As industry detects abnormalities in processes faster, personnel can take many more planned actions prior to a failure. If we run plant equipment to failure, we risk having challenges during startup, shutdown and, ultimately, we can jeopardize the stability of the operation. When abnormalities, or even variables trending away from normal operations, are detected early, planned actions can be taken. Personnel can switch to spare equipment, have required parts and expertise on-hand for anticipated maintenance, make repairs faster and have all equipment back to a normal state much faster when challenges are anticipated.

Beyond managing these abnormal situations, autonomous operations enable a higher degree of optimization. Leveraging improved data analytics, AI and ML can optimize industry operations. We can minimally duplicate what the best human operators do and make every operator the best operator at the facility. Our organization has been a member of the Abnormal Situation Management consortium for many years. Here, member industrial companies lead studies and work with other manufacturers to reduce human error and help to make operators more effective. Since our company is both a technology provider and a manufacturer of chemicals in our own plants, we have a unique capability and desire to improve operator effectiveness for our customers’ and our own plants.

How has the industrial evolution of control technology benefited plants and facilities today?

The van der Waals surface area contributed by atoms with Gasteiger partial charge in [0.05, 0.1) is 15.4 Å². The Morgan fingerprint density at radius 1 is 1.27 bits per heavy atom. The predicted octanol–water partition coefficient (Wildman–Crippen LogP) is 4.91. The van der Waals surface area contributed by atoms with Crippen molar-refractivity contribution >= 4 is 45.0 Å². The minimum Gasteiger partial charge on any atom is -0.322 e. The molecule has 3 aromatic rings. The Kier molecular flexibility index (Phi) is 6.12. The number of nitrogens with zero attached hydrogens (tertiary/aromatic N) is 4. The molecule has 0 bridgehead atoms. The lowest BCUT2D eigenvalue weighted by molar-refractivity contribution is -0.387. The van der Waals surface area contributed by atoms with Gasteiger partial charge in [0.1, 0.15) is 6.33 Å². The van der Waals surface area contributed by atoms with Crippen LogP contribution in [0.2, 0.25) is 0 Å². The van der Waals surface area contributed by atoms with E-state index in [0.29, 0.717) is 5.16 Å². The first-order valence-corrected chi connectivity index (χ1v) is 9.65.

JU: Processing plants today operate significantly safer, more efficiently and more reliably than ever before. This has been possible largely through automation. The industry has progressed from old technologies when plants were controlled by pneumatic controllers. When digital controls became available, industrial producers saw significant improvements. Processes were controlled more precisely than ever before. Data was captured and stored electronically vs. by paper chart recorders. As processes were controlled better, industry was able to optimize—the next level of advancement came with advanced process control (APC) where control technology not only controlled input variables like temperature, pressure or flow, but also controlled output variables. With this advancement, the process industry was able to control quality parameters and optimize production across facilities. This fueled the development of soft sensors and inferential matters that were early applications of AI. In turn, this enabled prediction and control of outputs like quality parameters based on mathematical calculations and correlations without the need for many instruments and analyzers. This evolution has established a strong foundation that continues to develop into industrial autonomous solutions today.